Partha Chakraborty is an Indian-born immigrant; a naturalized US Citizen since 2018. Educated in India and at Cornell University, Partha is currently an entrepreneur in water technologies, Blockchain, and wealth management in the US and in India. The views expressed are his own.
President Joe Biden was in an especially jovial mood this Thursday when he was introduced to Dr. Swati Mohan whose voice became permanently recognizable having led the landing of Mars probe Perseverance on live television. It is not immediately known if that audience of scientists included Dr. Vandi Verma, who led Robotic Operations or Dr. Bhavya Lal, Acting Chief of Staff at NASA; but, unofficial count of Indian origin people directly involved in the Mars project easily goes many times that.
Acknowledging that, Biden went on a monologue. “Are you kidding me? What an honor this is. This is an incredible honor. And it’s amazing, Indian-descent Americans are taking over the country — you, my vice president, my speechwriter, Vinay. I tell you what, but thank you. You guys are incredible.” Running count of the high-ranking appointees in Biden Administration of Indian descent crossed fifty, making them visible in all aspects of domestic and foreign policy and implementation. The Indians are here, most certainly.
Almost immediately there was sniping back. The President was not supposed to identify citizens by their ancestry, some said. It stereotypes Indian Americans as “good” immigrants, said others. It pigeonholes aspirations and choices of the next generation, went a third strain. It negates the “intersectionality” of experience shared by people of color, according to some others. Go figure!!
Wish these conscientious objectors spoke to the community first.
I have toiled with the question, and have been asked often – why are Indians successful in America? Often the answer comes to scope and change of settings, not unlike the experience of every single other immigrant community. It goes like this. People you see are the chosen ones, who embraced the change, uncertainty and the hazards of being a new kid on the block, and did so of their own choosing. They were the proactive bunch, the ones who accept calculated risk.
They speak the same tongue of all who came to America on their own, a language of opportunity, of hard-work, lost sleep, tired body and mind, and more, in the hope of better lives for their children. It has been the experience of my generation in India, generally, that people equally equipped with initiative have been just as successful in whatever field they chose to be in.
Any difference is easily attributed to the ecosystem – tech entrepreneurs in US benefit from a well-oiled nurturing environment, e.g., while those in India still have to deal with the juggernaut of bureaucracy in every which way. As these barriers get dragged down, there is no difference between comparable cohorts. Stories of commercial success are very similar and exemplary on both sides of the Indo-Pacific corridor. Lately, we have seen reverse brain drain, incrementally larger future opportunities are drawing many Americans of Indian descent to India. Among the younger set, the draw of America lessened significantly even before Trump, returning to India early gives many the benefits of exposure while they draw on home-court advantage, and a relatively untapped market, as they eke out a more entrepreneurial plan for themselves.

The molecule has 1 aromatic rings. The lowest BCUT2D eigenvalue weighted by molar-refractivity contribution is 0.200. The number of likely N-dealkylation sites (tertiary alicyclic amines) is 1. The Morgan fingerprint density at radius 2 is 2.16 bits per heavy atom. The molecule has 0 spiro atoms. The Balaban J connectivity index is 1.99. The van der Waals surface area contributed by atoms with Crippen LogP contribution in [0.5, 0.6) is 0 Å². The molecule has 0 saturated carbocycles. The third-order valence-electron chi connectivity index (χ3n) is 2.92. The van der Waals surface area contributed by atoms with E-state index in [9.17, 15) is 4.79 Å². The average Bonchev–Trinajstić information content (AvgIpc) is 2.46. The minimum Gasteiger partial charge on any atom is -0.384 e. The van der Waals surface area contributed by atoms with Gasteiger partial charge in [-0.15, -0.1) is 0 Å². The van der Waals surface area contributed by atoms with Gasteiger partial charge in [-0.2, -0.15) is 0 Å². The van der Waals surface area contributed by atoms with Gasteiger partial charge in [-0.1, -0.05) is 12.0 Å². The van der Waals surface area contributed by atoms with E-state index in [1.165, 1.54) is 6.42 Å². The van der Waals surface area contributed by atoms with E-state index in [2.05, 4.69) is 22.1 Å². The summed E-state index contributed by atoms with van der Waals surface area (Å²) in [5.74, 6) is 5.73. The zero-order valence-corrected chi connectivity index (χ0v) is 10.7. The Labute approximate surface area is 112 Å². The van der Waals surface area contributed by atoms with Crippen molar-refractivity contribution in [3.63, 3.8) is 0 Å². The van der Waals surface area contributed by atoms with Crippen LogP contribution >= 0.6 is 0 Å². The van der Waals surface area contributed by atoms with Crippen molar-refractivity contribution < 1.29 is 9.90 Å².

In other words, the Indian success story is really a granular story about individual drive and circumstances, just like everybody else.
Even then, it is hard to ignore our preponderance or to just attribute it to the law of large numbers, so to speak. Many oft-repeated virtues are not myths. Yes, we have bastardized, with pride, the Queen’s language. Yes, India is the world’s largest democracy. Yes, India invested very early in its forming, when it surely was ridiculously unaffordable to do so, in institutions of higher learning that still are among the top of the world. Yes, juggad is in our genes. Yes, faith and family provide a valuable anchor in choppy waters. Yes, I can go on for hours.
We grew up in a land that gets ravaged by atrocities of caste, patriarchy, and, religious divide, not infrequently to this day. Even then a functioning rhythm of life resurrects. Those who survive and thrive learn to work around barriers built around them, injustices even, and to work with others in spite of own predilections. How we do that is a secret that gets little mention, almost a secret to shared with only those in the know.
The difference between success and failure is a matter of laughter, even if not in a way you’d imagine.
Every college student has taken part in ritualistic roasting of someone else, and they bit own lips when getting roasted. In India we took particular pleasure in making fun of each other using stereotypes – but it was never a one-sided affair. A Bengali by birth, I am a “Bong”, and I am fully aware of what it means in all its splendor. Deep friendships routinely form across boundaries in spite of. You learn not to make a joke when the wound is too fresh, and you choose objects of your derision carefully. It is no different than being in an open mic comedy night. You have to take as well as you give, every day. And we learn it instinctively.
The lesson stays with you as people travel across continents. In the parlance of today, I have found that Indian Americans are less easily triggered. At the same time, they are less likely to offend. Stereotypes do not deter them and they know when to keep calm and carry on. Beyond everything else, this capacity to embrace disappointment as a matter of course, without malice, is what sets them up for success.
Pardon our lack of insolence as we take over the country, America. And I am only half kidding.